It all started with a vintage VW bus. Looking for a project to do with his teenage son, the homeowner convinced his wife they needed another garage where he and their son could refurbish one. And not just any garage, but a proper one with a lift. The couple contacted Scott Fiorentino to come up with a plan. The architect, who passed away last year, designed an immaculate, heated space with doors on both sides and a clerestory window.
To connect the garage to the house and satisfy their desire for extra storage and another entrance, Fiorentino also designed a mudroom with charming, arched doors on either end. “By the time we told him everything we wanted to correct in the house, it was a lot,” the wife says. “He used visual reality software to help us understand how it would all look.”
The couple asked Erin Condron, who had had designed a wet bar for the family room a few years prior, to tackle the first-floor interiors. “They wanted the house to feel fresh and cohesive,” the designer says. Pulling from the palette of their dining room, Condron painted the mudroom doors olive green and designed built-ins painted dusky green with blue undertones and accented with gold mesh panel inserts. The detail repeats in the butler’s pantry and may make an appearance in the kitchen redesign. “Seeing similar colors and materials throughout is important,” Condron says.
The designer carries the smoky green into the breakfast nook with the Wishbone chairs that surround the oak dining table by Vermont Farm Table and in an abstract painting by local artist Pauline Curtiss. Condron and the wife both loved how its colors brightened and tied together the room. “They were very open to different styles and understood how the piece would enhance the space,” she says.
A vibrant print that Condron relocated from elsewhere in the house complements the inky blue walls in the jewel-like powder room. The landscape’s loose brushstrokes also echo the veining of the custom quartz vanity. The vanity’s crescent-shaped sides in turn counter the room’s dark atmosphere. “I work hard to pair softer elements to more masculine ones,” Condron says.
In the office, Condron executes the approach by using upholstered pieces with swooping silhouettes to temper dark woods and menswear-inspired textiles. Chairs with sloped sides covered in scrumptious suede sit on either side of the hard-lined Huston & Company trestle table that the couple share during the workday. A pair of feminine chaises present as practically tailored thanks to the windowpane upholstery, and a herringbone wallcovering makes the space feel cocooned. “I gravitate toward menswear fabrics, which is nice since my husband feels comfortable around them,” the wife says.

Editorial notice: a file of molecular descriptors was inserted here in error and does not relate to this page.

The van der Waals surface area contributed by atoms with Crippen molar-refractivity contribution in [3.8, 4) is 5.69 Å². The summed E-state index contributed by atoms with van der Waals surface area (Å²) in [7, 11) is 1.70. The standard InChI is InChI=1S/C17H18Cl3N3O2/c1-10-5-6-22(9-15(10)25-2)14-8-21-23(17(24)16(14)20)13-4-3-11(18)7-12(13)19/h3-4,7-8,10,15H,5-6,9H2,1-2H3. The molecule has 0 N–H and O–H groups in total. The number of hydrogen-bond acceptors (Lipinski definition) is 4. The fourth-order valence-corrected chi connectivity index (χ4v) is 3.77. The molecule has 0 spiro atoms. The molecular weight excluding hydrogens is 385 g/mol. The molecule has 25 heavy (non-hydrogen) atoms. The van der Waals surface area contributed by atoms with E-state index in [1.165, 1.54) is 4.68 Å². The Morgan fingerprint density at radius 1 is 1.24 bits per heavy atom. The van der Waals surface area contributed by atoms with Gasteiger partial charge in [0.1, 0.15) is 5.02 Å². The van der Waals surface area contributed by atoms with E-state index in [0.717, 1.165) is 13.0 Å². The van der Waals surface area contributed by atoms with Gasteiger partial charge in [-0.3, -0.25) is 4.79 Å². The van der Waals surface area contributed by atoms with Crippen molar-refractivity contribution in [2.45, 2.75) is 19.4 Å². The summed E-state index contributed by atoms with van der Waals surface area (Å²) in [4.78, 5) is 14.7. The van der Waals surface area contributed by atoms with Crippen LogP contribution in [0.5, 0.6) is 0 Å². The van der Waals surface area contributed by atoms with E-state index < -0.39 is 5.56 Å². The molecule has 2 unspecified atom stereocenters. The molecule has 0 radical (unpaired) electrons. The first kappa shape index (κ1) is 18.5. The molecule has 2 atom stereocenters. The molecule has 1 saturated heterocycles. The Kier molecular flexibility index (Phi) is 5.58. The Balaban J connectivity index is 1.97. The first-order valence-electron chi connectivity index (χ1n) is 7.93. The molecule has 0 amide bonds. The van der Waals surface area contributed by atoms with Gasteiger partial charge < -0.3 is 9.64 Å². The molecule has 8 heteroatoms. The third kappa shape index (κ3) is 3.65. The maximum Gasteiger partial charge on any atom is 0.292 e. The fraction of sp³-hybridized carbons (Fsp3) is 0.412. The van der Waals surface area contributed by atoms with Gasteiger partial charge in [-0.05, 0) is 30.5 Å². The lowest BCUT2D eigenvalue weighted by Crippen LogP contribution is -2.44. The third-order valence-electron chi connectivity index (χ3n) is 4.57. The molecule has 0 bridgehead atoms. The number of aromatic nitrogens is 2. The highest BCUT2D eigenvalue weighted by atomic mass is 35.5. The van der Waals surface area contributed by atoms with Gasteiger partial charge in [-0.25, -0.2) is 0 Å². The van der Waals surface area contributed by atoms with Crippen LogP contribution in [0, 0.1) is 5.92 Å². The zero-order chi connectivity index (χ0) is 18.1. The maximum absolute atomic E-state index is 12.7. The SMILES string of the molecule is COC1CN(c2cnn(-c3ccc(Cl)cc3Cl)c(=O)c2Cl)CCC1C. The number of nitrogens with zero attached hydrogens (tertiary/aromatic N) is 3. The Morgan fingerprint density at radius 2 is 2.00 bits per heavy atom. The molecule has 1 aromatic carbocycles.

Woven wallcovering in the reading room has a similar effect. Meanwhile, woodwork painted a cool blue with a full gloss finish coaxes light to bounce around the room. “There are no windows in here; just a bit of light from the family room that filters through the French doors,” Condron says. The family gathers here in the evening, the husband on his long-coveted Eames lounge and others on the velvet Chesterfield. “They aren’t afraid to break in a sofa,” Condron says. “They really use their furniture.” Above the sofa, a trio of colorful artwork from Edgewater Gallery in Middlebury, Vermont adds pep with lines that play off the grain of the burlwood coffee table.
Whereas before the renovation the sunroom was a drafty space with knotty pine paneling, it’s now a welcoming retreat where the wife enjoys her morning coffee. Condron brought the outside in with natural materials, including a pair of swirly rattan lounge chairs. “Green accents make it cheerful even in the dead of winter,” she says.
Bluestone floors with radiant heat transition effortlessly to the extensive bluestone patio that landscape architect Robbi Woodburn designed to replace a paltry brick one. A built-in daybed and a sitting area with a fire table got a lot of use during the pandemic. Fiorentino designed a pergola to shade the adjacent dining area, inspired by the family’s trips to Provence. The husband sums up their appreciation saying, “Life is good when you can eat all your meals outside.”
Interior Design: Erin Condron Interiors, erincondroninteriors.com
Architect: Fiorentino Group Architects, fiorentinogroup.com
Builder: Rick Arling Construction, North Hampton, NH
Landscape Architect & Hardscape Design: Woodburn & Company, woodburnandcompany.com
Landscaping: Piscataqua Landscaping & Tree Service, piscataqualandscaping.com